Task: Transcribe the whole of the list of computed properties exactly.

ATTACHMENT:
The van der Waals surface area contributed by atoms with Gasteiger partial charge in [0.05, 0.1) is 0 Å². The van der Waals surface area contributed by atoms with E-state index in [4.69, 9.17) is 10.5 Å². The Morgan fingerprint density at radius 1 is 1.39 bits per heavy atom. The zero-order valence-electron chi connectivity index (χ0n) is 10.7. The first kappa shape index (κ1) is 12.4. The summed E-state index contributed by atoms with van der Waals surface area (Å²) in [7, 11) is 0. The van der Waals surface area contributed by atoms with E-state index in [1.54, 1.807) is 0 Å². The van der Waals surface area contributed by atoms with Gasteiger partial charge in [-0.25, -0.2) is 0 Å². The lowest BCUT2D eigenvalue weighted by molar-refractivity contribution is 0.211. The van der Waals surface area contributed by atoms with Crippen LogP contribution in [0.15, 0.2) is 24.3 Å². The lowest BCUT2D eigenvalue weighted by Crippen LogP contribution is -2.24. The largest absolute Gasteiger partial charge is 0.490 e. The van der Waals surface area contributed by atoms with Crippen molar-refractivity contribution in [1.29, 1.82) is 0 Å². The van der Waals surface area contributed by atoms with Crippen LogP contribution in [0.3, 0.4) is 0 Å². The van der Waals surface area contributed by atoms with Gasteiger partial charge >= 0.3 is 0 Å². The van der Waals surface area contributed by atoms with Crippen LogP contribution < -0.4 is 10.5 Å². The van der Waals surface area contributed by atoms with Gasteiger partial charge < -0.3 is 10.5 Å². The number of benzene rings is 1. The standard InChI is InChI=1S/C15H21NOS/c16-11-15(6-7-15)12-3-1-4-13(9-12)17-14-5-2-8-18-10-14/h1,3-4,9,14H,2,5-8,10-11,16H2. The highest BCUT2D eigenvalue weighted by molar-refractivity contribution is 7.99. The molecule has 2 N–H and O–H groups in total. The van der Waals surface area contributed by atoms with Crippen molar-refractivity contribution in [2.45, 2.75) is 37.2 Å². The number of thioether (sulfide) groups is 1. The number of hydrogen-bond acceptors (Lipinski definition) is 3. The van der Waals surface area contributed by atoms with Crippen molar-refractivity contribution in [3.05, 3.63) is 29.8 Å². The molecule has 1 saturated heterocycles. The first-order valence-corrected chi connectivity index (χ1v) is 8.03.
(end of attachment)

The van der Waals surface area contributed by atoms with Gasteiger partial charge in [0.05, 0.1) is 0 Å². The van der Waals surface area contributed by atoms with E-state index in [4.69, 9.17) is 10.5 Å². The Morgan fingerprint density at radius 1 is 1.39 bits per heavy atom. The zero-order valence-electron chi connectivity index (χ0n) is 10.7. The first kappa shape index (κ1) is 12.4. The summed E-state index contributed by atoms with van der Waals surface area (Å²) in [7, 11) is 0. The van der Waals surface area contributed by atoms with E-state index in [1.54, 1.807) is 0 Å². The van der Waals surface area contributed by atoms with Gasteiger partial charge in [-0.25, -0.2) is 0 Å². The lowest BCUT2D eigenvalue weighted by molar-refractivity contribution is 0.211. The van der Waals surface area contributed by atoms with Crippen LogP contribution in [0.15, 0.2) is 24.3 Å². The lowest BCUT2D eigenvalue weighted by Crippen LogP contribution is -2.24. The largest absolute Gasteiger partial charge is 0.490 e. The van der Waals surface area contributed by atoms with Crippen molar-refractivity contribution in [1.29, 1.82) is 0 Å². The van der Waals surface area contributed by atoms with Crippen LogP contribution in [0.3, 0.4) is 0 Å². The van der Waals surface area contributed by atoms with Gasteiger partial charge >= 0.3 is 0 Å². The van der Waals surface area contributed by atoms with Crippen LogP contribution < -0.4 is 10.5 Å². The van der Waals surface area contributed by atoms with Gasteiger partial charge < -0.3 is 10.5 Å². The number of benzene rings is 1. The standard InChI is InChI=1S/C15H21NOS/c16-11-15(6-7-15)12-3-1-4-13(9-12)17-14-5-2-8-18-10-14/h1,3-4,9,14H,2,5-8,10-11,16H2. The highest BCUT2D eigenvalue weighted by molar-refractivity contribution is 7.99. The molecule has 2 N–H and O–H groups in total. The van der Waals surface area contributed by atoms with Crippen molar-refractivity contribution in [2.45, 2.75) is 37.2 Å². The number of thioether (sulfide) groups is 1. The number of hydrogen-bond acceptors (Lipinski definition) is 3. The van der Waals surface area contributed by atoms with Crippen molar-refractivity contribution in [3.05, 3.63) is 29.8 Å². The molecule has 1 saturated heterocycles. The first-order valence-corrected chi connectivity index (χ1v) is 8.03.